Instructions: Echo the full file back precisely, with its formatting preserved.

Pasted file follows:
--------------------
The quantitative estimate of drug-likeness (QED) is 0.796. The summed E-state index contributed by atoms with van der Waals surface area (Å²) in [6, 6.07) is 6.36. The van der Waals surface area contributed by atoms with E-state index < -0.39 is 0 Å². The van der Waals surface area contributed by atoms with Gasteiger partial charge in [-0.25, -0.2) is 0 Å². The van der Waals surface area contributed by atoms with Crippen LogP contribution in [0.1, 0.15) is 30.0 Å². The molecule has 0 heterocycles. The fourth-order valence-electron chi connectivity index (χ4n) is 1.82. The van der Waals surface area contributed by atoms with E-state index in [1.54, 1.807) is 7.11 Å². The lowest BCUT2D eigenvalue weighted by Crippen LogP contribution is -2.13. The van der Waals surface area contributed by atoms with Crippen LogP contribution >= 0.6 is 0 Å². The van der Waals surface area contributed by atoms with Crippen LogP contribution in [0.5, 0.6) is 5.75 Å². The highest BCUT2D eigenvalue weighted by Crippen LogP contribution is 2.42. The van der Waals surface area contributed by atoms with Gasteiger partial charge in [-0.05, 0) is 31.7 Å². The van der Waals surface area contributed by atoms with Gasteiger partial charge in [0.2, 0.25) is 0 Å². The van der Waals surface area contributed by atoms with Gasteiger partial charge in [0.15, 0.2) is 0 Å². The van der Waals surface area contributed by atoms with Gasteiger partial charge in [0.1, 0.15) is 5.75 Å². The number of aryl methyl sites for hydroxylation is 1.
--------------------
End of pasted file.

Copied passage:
The quantitative estimate of drug-likeness (QED) is 0.796. The summed E-state index contributed by atoms with van der Waals surface area (Å²) in [6, 6.07) is 6.36. The van der Waals surface area contributed by atoms with E-state index < -0.39 is 0 Å². The van der Waals surface area contributed by atoms with Gasteiger partial charge in [-0.25, -0.2) is 0 Å². The van der Waals surface area contributed by atoms with Crippen LogP contribution in [0.1, 0.15) is 30.0 Å². The molecule has 0 heterocycles. The fourth-order valence-electron chi connectivity index (χ4n) is 1.82. The van der Waals surface area contributed by atoms with E-state index in [1.54, 1.807) is 7.11 Å². The lowest BCUT2D eigenvalue weighted by Crippen LogP contribution is -2.13. The van der Waals surface area contributed by atoms with Crippen LogP contribution >= 0.6 is 0 Å². The van der Waals surface area contributed by atoms with Crippen LogP contribution in [0.5, 0.6) is 5.75 Å². The highest BCUT2D eigenvalue weighted by Crippen LogP contribution is 2.42. The van der Waals surface area contributed by atoms with Gasteiger partial charge in [-0.05, 0) is 31.7 Å². The van der Waals surface area contributed by atoms with Gasteiger partial charge in [0.2, 0.25) is 0 Å². The van der Waals surface area contributed by atoms with Gasteiger partial charge in [0.15, 0.2) is 0 Å². The van der Waals surface area contributed by atoms with Gasteiger partial charge in [0.1, 0.15) is 5.75 Å². The number of aryl methyl sites for hydroxylation is 1.